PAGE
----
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Guest post: Being a mummy with ME

alulabelle3alulabelle3 Member Posts: 1 Listener

I'm Alison, I'm in my (very late!) 30s and I have a debilitating chronic illness called M.E (myalgic encephalomyelitis). I am a mummy to an almost 9 year old beautiful little girl and I write a blog about it at www.beingamummywithme.blogspot.co.uk

I used to live a completely "normal" life. I had a good job as a lawyer, a busy social life and I went to the gym a few times each week. Everything changed when my friend passed away from cancer age 25 and the trauma of it affected me quite badly. I went on holiday a couple of months later and needed to take malaria tablets which made me feel awful. I was never right after that and after many trips to and back from the doctors I was diagnosed with M.E in March 2003.

M.E is a horrible condition and I have very little energy, permanent fatigue and pain as well as various other symptoms.  It affects my memory and concentration, I have muscle weakness and problems sleeping to name a few. My mobility is rubbish now and I can’t walk much so need to use a wheelchair or a mobility scooter.  I also suffer really bad payback from anything that I do.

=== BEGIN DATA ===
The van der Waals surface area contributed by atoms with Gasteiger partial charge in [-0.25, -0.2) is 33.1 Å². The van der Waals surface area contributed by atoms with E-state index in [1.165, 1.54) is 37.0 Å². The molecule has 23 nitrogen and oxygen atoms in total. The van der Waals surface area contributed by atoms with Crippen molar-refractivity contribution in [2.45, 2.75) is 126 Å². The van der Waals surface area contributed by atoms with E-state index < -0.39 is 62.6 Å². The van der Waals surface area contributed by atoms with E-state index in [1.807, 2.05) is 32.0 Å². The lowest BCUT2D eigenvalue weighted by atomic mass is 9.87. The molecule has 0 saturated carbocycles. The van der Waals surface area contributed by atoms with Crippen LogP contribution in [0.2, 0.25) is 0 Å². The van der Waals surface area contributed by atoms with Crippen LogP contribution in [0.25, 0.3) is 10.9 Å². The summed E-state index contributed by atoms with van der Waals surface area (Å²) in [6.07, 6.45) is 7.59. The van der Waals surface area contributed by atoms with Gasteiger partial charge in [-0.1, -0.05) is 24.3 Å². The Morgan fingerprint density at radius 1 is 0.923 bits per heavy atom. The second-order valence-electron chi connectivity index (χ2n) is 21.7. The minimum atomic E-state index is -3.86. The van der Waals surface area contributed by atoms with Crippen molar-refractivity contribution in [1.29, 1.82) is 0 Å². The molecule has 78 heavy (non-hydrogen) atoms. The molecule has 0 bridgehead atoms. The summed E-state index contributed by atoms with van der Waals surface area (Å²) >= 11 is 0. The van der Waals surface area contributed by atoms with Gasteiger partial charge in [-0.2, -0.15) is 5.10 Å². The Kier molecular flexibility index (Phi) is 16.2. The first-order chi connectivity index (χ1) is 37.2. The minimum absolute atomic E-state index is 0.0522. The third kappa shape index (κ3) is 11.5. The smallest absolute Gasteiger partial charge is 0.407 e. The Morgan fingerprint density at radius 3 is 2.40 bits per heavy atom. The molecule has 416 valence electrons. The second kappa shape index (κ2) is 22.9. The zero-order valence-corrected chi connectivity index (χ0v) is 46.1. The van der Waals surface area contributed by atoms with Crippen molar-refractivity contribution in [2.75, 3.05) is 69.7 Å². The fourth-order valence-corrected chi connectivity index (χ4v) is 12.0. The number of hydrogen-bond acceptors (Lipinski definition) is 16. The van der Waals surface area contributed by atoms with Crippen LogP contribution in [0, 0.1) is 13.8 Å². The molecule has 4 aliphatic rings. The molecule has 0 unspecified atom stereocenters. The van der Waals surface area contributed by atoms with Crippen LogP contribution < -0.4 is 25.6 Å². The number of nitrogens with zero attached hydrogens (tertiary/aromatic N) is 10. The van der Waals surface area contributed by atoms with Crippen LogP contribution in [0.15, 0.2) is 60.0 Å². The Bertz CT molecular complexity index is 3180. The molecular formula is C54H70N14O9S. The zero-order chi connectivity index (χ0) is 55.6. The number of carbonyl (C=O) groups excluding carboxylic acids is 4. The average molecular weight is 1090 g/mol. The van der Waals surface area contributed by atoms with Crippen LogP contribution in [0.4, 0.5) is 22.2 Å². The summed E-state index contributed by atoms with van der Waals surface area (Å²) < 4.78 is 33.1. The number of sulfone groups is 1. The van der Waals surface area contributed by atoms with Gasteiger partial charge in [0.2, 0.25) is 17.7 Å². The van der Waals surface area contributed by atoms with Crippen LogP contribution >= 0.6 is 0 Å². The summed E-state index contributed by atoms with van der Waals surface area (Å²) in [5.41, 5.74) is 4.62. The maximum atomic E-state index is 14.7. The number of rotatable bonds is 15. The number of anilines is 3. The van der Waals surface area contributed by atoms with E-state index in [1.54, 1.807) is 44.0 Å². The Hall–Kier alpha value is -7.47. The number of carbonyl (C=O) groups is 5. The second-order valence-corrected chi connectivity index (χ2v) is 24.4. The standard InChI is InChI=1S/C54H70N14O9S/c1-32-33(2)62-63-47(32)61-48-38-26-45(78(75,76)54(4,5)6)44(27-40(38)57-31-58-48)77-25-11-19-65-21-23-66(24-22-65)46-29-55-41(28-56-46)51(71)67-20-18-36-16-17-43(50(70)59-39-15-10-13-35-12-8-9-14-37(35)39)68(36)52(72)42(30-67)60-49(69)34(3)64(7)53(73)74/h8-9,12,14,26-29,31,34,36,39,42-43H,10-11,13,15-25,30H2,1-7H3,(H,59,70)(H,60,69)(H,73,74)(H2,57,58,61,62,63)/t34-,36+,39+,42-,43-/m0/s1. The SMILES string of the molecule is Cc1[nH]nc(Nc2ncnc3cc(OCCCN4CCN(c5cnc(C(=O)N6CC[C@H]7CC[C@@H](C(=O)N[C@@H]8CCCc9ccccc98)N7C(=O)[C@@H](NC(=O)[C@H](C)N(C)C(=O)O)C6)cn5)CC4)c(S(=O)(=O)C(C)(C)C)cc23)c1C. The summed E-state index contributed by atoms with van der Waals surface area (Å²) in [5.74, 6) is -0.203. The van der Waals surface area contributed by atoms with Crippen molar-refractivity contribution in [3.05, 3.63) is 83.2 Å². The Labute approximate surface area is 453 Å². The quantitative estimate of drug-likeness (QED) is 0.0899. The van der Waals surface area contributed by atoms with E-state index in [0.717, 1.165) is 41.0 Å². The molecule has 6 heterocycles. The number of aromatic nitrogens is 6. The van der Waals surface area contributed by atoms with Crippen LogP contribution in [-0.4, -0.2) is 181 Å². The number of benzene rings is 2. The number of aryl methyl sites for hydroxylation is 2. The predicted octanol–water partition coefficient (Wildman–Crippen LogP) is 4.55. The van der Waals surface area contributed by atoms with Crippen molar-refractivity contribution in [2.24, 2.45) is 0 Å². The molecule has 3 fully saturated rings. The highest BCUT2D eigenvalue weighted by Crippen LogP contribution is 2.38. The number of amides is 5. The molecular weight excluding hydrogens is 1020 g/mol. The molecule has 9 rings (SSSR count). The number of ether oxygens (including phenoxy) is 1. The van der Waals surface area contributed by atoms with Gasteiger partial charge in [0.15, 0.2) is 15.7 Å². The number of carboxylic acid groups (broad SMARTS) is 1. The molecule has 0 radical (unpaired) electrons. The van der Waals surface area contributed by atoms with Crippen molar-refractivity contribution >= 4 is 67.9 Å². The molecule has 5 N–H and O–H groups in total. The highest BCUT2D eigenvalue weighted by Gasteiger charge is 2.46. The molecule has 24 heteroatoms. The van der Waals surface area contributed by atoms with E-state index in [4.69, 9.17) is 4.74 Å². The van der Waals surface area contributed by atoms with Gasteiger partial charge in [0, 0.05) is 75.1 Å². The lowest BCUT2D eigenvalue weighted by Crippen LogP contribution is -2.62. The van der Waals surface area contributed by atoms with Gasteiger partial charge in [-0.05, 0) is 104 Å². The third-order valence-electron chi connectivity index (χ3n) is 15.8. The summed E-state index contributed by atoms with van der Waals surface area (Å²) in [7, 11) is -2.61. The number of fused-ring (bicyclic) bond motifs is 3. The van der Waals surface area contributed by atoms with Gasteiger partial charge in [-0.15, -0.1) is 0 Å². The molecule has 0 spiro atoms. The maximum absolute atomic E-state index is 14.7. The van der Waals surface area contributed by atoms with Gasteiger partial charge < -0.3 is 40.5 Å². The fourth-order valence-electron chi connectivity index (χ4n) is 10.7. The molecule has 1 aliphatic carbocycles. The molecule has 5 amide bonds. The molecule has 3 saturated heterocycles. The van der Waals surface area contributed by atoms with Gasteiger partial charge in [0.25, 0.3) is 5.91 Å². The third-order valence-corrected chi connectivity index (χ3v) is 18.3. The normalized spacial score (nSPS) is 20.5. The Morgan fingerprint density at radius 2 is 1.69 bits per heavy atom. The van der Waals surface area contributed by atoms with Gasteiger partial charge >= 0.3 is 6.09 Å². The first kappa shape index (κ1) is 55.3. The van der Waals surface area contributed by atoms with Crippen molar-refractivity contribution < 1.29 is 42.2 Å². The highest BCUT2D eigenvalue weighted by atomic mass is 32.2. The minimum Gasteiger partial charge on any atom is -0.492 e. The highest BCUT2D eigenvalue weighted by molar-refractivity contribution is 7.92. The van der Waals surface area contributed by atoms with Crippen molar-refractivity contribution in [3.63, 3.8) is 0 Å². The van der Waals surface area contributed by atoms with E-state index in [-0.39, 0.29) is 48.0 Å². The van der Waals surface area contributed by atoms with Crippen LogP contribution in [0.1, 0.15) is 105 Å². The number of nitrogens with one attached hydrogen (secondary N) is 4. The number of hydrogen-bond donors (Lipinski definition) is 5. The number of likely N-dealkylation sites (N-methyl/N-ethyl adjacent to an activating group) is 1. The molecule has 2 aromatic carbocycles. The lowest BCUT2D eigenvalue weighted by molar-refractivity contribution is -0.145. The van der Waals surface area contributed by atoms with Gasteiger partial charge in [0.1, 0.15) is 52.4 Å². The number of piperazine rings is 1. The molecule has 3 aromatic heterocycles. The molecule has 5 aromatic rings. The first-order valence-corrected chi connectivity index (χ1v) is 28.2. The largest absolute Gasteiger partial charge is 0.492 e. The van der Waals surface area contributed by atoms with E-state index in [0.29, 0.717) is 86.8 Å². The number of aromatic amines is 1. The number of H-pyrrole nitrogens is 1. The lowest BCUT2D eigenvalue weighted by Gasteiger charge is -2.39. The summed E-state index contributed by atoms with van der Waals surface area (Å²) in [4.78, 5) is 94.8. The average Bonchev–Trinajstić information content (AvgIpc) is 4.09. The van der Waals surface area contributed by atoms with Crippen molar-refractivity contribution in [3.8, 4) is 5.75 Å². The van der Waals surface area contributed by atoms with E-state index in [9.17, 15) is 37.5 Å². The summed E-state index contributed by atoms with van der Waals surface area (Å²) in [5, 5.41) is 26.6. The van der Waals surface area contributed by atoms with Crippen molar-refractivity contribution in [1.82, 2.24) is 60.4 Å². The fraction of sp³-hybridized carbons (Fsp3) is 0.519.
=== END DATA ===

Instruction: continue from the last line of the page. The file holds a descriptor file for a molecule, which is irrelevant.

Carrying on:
After being diagnosed I didn’t really understand it and I also didn’t want to accept how much it was affecting me. I kept pushing myself to continue working until I pretty much collapsed and ended up on long term sick and then eventually the decision was made that I could no longer work.

Fast forward several horrible years of being extremely poorly and housebound and I had got to a slightly better place with my health. I had my daughter in March 2009 which brought on a huge relapse and I've never been great since. It affects things daily but I adore my girlie and wouldn't change things for the world.